New York’s most underrated alt-pop duo
“It was a pretty heavy time, and and in a way, a painful time as well,” says Nini Fabi, co-founder of alt-pop duo HAERTS, of the origins of the band’s recently released album, New Compassion. “We were going through a lot of changes both personally and musically, and I think for us, making the album was a way of really working through things and a way of communicating something. We’ve been in relationship with each other for a long time. We’ve been making music together for a long time also. It’s a very intense thing to do.”
“Before writing New Compassion, we had come to a breaking point–asking ourselves if this was the path we wanted to take,” she continues. “With making the music there was a shift to say, ‘We don’t know where everything is going, but we have this feeling that we want to continue the work. There was something that we wanted to to write about.’”
And write about it they did, with a twist–as NPR’s World Cafe commented, “More often than not, when you hear songs that ring out with the urgency and complexity of being in a relationship at a difficult time, you’re hearing just one side of the story; what passion and loss and doubt and loneliness and lust feels like from just the side of the person making the music.” Fabi and co-founder Ben Gebert, who began making music together years ago as teenagers in their native Germany, used the writing process to, well, process a trying time in their history together, and, as World Cafe points out, we as listeners get to experience it from all angles.
“I don’t think we see it in a way where it was this phase, and then we made the record, and now we’ve come through something,” Fabi explains. “Of course, there’s something transformational in doing music, but I don’t think that there were any conclusions that came out of it. Music has always been a way of making sense of things and a way of understanding things. I think it was the same way this time, maybe just a little more intense. We always believe that if you’re writing from a place of emotion or a place of pain that something really beautiful can come out of it. That was our hope to do that as well.”
Following a split with Columbia Records after the release of their acclaimed 2014 self-titled album, the pair struggled with anxiety and uncertainty brought about by major life changes. They sought solitude away from their base in New York City, and settled in the quiet splendor of the Hudson Valley.
“We love the city, but at this point in our lives we realized that solitude is also necessary sometimes,” Gebert reveals. “We went upstate and set up in this cabin–set up all our instruments, and started working on songs that we maybe had already ideas flow or were writing at the time. We came up with a sort of sketch; karaoke-style with handheld mics, free to move around in the room and sing over what we had worked on,” he continues. “It was very freestyle in that sense.”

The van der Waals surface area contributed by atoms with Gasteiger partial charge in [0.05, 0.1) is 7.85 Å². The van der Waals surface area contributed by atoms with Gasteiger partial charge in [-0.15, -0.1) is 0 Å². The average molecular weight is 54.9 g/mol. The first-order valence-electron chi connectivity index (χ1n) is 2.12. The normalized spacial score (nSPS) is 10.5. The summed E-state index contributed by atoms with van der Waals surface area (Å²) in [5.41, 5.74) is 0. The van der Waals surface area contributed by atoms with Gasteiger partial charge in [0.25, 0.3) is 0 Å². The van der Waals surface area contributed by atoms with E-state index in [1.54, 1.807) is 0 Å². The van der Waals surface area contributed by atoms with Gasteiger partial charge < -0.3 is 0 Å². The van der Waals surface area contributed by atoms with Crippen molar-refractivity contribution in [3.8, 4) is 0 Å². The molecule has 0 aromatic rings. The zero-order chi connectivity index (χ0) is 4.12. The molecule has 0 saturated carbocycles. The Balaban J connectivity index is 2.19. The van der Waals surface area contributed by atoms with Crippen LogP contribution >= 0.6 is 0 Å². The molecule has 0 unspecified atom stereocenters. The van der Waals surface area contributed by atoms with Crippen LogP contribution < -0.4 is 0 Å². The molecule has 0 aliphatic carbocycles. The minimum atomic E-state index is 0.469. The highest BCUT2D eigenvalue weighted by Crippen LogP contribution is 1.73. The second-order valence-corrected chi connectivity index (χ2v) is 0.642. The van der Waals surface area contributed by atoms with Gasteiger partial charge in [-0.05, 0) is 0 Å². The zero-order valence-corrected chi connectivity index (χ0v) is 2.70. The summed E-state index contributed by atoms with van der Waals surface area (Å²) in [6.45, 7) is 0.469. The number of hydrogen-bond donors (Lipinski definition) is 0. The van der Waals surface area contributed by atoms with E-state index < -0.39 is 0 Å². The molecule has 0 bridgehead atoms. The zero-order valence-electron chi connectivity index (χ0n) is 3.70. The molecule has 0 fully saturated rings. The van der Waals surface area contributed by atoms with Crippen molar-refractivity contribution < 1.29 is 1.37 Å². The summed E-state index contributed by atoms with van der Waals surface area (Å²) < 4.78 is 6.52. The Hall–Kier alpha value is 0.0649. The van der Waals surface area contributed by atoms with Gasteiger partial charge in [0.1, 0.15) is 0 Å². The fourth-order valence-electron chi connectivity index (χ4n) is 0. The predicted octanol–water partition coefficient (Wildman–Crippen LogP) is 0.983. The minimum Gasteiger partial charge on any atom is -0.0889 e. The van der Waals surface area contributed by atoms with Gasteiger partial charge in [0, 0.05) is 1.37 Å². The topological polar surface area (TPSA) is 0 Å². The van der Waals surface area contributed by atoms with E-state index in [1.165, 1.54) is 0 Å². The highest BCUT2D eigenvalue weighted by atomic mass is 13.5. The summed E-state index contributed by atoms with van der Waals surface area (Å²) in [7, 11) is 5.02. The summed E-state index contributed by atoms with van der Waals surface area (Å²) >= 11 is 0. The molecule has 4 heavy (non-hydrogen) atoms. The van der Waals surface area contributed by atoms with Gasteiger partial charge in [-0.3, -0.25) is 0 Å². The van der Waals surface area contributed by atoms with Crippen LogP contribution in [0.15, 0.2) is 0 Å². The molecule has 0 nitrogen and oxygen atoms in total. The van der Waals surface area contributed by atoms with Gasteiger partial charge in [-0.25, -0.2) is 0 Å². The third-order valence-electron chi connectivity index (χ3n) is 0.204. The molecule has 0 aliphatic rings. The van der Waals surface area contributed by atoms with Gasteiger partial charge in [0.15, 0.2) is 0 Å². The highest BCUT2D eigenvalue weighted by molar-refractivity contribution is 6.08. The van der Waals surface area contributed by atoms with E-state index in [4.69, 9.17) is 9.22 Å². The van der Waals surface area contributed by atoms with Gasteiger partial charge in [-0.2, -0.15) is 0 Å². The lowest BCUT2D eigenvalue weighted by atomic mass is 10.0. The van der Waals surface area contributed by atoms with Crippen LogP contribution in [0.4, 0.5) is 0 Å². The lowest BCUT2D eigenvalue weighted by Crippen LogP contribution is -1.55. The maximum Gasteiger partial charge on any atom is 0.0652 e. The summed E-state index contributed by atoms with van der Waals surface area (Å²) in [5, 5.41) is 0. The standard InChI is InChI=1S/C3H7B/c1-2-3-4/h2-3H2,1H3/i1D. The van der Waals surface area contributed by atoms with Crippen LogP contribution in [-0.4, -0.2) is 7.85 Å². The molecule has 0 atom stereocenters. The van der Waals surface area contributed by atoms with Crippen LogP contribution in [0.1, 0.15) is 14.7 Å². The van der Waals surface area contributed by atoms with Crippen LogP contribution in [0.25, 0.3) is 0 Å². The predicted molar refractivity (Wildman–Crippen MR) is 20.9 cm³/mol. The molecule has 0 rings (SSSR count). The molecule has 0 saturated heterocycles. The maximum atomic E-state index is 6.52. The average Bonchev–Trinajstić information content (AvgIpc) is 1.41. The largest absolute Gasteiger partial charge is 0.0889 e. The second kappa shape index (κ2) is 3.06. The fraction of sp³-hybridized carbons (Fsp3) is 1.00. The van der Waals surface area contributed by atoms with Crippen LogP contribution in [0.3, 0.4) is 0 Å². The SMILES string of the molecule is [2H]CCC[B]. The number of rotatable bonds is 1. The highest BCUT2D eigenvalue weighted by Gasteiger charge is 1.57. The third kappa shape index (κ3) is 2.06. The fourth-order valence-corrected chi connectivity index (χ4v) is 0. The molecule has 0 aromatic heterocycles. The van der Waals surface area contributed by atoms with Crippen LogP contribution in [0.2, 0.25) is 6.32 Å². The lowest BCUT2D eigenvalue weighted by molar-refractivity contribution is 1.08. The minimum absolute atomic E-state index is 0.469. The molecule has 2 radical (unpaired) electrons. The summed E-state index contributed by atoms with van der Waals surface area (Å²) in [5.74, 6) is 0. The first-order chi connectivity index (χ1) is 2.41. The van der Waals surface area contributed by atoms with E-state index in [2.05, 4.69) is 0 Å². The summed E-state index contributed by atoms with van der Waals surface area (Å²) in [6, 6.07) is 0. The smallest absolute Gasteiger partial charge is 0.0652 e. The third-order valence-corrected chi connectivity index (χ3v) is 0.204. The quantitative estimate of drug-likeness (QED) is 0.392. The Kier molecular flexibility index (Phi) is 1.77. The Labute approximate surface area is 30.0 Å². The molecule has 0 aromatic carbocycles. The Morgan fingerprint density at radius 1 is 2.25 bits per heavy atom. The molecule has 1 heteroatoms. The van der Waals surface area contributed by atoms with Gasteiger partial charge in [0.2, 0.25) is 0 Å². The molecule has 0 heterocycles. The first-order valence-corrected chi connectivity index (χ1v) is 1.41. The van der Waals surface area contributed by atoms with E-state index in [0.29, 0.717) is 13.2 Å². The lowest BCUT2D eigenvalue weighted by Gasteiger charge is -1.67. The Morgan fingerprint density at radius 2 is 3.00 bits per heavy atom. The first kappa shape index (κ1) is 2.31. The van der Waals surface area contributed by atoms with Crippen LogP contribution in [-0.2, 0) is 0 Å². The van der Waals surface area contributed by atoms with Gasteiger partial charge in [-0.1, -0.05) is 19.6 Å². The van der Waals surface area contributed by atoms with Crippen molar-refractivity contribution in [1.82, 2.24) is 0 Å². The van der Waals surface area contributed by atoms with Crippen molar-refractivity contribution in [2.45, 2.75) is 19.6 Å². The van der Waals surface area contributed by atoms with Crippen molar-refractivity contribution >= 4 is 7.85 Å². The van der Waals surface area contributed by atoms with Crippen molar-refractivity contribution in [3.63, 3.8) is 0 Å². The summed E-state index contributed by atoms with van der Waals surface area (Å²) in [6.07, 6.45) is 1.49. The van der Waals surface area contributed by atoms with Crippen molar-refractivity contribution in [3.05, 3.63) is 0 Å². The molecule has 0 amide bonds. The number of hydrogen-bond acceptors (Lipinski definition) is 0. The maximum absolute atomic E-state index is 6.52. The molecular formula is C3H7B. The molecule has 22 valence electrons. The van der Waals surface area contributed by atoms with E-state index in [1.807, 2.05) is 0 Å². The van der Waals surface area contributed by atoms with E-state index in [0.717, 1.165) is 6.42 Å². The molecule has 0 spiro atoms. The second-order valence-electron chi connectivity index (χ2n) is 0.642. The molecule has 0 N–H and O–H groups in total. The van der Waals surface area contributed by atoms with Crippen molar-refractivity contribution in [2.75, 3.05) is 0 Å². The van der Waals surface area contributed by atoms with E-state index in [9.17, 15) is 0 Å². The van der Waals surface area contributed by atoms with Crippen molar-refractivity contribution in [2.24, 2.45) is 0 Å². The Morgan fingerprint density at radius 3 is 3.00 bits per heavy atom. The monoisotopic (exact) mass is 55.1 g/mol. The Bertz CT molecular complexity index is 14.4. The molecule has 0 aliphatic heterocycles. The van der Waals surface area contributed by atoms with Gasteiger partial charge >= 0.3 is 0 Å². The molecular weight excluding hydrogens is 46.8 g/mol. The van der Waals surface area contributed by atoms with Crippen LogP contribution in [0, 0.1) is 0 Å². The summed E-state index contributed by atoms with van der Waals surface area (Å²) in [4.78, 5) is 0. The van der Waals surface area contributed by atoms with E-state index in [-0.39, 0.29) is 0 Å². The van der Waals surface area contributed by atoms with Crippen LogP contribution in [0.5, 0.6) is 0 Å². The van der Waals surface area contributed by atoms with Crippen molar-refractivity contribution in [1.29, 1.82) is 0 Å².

“We wrote a lot of the record surrounded by nature, but then we would come back to the city and do some of the recording,” Fabi adds. “But initially, we left the city for for a longer period of time. I think it had a huge impact. We were looking for solitude, something peaceful, and that was very important to the music because we needed that space to get some clarity, to get back to ourselves. We had just been dropped from our deal. We had to do something on our own, physically on our own, as part of it.”
The result was New Compassion, an 11-track set of captivating tunes Fabi and Gebert produced themselves. “For this record, because we were trying to deal with very personal matters emotionally, we wanted to boil each song down to its essence. We wanted to do that with the production as well and kept it minimal,” Fabi relays. “We didn’t want to manipulate things at all really. We wanted to keep each song as pure as it could be and we wanted to create really specific moods to show those certain emotions. If the album’s 11 songs would be the spectrum of love in this world of compassion, then each song should be a color or an aspect of that.”
Now, the band is gearing up for a string of U.S. tour dates in November and December, ready to share their work with eager listeners who are chomping at the bit for a live experience with the first new music from HAERTS in four years. “It’s been really beautiful for us because we made this album in a very solitary way,” Fabi says. “For us to bring it out and to connect–to have the music really go beyond us and see that at the shows, it’s a really great thing. I think for us too, in the last few years, we’ve been thinking a lot about this, the power of music to make people connect and make people feel something. With this album, we want to bring people into this world of new compassion, and we want them to have, physically, a collective experience with the show. It’s not just about us. It’s really about everyone who comes to the show,” she adds. “It’s emotional, too, because when we do those shows, we get as much from them as what we give to them. It’s not a painful thing at all. It’s not like you go through the same struggles when you perform the song each time, but it’s definitely emotional.”
“We didn’t make the album to make some grand statement or anything. It’s an expression of our past years and it’s really who we are,” she continues. “When you bring something out, of course you want it to be heard and we always want to make people feel something and inspire something within them. What that is that they feel is not in our control, really. We all go through these things–and love, heartbreak, going through pain, going through all the beautiful parts, it’s a very human thing. That’s the compassion element of it,” she explains. “That’s that’s the thing that really repeats in all of us.”
[New Compassion is out now via Arts & Crafts and can be purchased HERE.]